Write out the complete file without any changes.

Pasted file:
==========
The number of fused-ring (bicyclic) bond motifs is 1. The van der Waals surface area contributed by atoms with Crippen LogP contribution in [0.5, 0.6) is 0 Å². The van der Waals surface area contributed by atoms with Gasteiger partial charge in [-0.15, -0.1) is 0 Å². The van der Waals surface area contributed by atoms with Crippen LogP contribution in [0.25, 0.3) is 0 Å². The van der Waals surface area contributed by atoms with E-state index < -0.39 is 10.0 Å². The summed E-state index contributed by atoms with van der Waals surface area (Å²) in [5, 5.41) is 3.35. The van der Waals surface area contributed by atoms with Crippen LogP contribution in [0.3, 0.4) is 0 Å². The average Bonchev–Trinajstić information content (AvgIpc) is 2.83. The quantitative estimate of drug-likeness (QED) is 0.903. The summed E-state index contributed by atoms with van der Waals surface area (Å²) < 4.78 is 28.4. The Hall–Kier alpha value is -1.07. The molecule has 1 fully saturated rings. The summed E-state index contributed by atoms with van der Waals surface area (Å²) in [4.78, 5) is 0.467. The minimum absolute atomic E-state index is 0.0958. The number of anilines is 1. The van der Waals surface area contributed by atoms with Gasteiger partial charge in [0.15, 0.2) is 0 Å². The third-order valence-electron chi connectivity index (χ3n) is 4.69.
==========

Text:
The number of fused-ring (bicyclic) bond motifs is 1. The van der Waals surface area contributed by atoms with Crippen LogP contribution in [0.5, 0.6) is 0 Å². The van der Waals surface area contributed by atoms with Gasteiger partial charge in [-0.15, -0.1) is 0 Å². The van der Waals surface area contributed by atoms with Crippen LogP contribution in [0.25, 0.3) is 0 Å². The van der Waals surface area contributed by atoms with E-state index < -0.39 is 10.0 Å². The summed E-state index contributed by atoms with van der Waals surface area (Å²) in [5, 5.41) is 3.35. The van der Waals surface area contributed by atoms with Crippen LogP contribution in [0.3, 0.4) is 0 Å². The average Bonchev–Trinajstić information content (AvgIpc) is 2.83. The quantitative estimate of drug-likeness (QED) is 0.903. The summed E-state index contributed by atoms with van der Waals surface area (Å²) < 4.78 is 28.4. The Hall–Kier alpha value is -1.07. The molecule has 1 fully saturated rings. The summed E-state index contributed by atoms with van der Waals surface area (Å²) in [4.78, 5) is 0.467. The minimum absolute atomic E-state index is 0.0958. The number of anilines is 1. The van der Waals surface area contributed by atoms with Gasteiger partial charge in [0.15, 0.2) is 0 Å². The third-order valence-electron chi connectivity index (χ3n) is 4.69.